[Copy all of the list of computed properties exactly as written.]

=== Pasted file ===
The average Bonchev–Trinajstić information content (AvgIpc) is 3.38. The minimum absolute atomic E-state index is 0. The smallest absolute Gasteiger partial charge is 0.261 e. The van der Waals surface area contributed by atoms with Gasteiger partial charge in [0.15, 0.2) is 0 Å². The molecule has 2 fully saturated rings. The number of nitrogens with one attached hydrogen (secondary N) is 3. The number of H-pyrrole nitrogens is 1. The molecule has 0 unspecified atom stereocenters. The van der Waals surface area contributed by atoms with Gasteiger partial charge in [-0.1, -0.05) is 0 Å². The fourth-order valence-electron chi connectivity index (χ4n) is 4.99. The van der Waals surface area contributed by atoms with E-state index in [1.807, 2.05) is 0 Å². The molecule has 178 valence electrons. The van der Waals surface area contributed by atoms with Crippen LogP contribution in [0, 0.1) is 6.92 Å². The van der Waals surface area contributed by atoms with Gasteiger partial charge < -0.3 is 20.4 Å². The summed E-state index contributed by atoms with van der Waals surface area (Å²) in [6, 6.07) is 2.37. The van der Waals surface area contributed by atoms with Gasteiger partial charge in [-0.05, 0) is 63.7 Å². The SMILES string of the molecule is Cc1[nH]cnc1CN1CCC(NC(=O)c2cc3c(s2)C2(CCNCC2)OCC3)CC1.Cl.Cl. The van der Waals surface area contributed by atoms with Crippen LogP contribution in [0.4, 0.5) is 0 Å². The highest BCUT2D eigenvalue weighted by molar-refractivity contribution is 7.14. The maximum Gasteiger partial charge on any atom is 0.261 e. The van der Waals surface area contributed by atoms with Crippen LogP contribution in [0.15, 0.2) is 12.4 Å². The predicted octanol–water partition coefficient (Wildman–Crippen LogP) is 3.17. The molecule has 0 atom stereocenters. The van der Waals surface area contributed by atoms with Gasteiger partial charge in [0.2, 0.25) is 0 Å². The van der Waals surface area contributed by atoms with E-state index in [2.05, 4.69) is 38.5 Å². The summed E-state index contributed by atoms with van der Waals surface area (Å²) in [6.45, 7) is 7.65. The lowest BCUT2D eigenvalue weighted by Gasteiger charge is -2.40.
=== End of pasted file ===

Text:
The average Bonchev–Trinajstić information content (AvgIpc) is 3.38. The minimum absolute atomic E-state index is 0. The smallest absolute Gasteiger partial charge is 0.261 e. The van der Waals surface area contributed by atoms with Gasteiger partial charge in [0.15, 0.2) is 0 Å². The molecule has 2 fully saturated rings. The number of nitrogens with one attached hydrogen (secondary N) is 3. The number of H-pyrrole nitrogens is 1. The molecule has 0 unspecified atom stereocenters. The van der Waals surface area contributed by atoms with Gasteiger partial charge in [-0.1, -0.05) is 0 Å². The fourth-order valence-electron chi connectivity index (χ4n) is 4.99. The van der Waals surface area contributed by atoms with E-state index in [1.807, 2.05) is 0 Å². The molecule has 178 valence electrons. The van der Waals surface area contributed by atoms with Crippen LogP contribution in [0, 0.1) is 6.92 Å². The van der Waals surface area contributed by atoms with Gasteiger partial charge < -0.3 is 20.4 Å². The summed E-state index contributed by atoms with van der Waals surface area (Å²) in [6, 6.07) is 2.37. The van der Waals surface area contributed by atoms with Gasteiger partial charge in [-0.05, 0) is 63.7 Å². The SMILES string of the molecule is Cc1[nH]cnc1CN1CCC(NC(=O)c2cc3c(s2)C2(CCNCC2)OCC3)CC1.Cl.Cl. The van der Waals surface area contributed by atoms with Crippen LogP contribution in [0.4, 0.5) is 0 Å². The highest BCUT2D eigenvalue weighted by molar-refractivity contribution is 7.14. The maximum Gasteiger partial charge on any atom is 0.261 e. The van der Waals surface area contributed by atoms with Crippen LogP contribution in [0.15, 0.2) is 12.4 Å². The predicted octanol–water partition coefficient (Wildman–Crippen LogP) is 3.17. The molecule has 0 atom stereocenters. The van der Waals surface area contributed by atoms with Gasteiger partial charge in [0.2, 0.25) is 0 Å². The van der Waals surface area contributed by atoms with E-state index in [2.05, 4.69) is 38.5 Å². The summed E-state index contributed by atoms with van der Waals surface area (Å²) in [6.45, 7) is 7.65. The lowest BCUT2D eigenvalue weighted by Gasteiger charge is -2.40.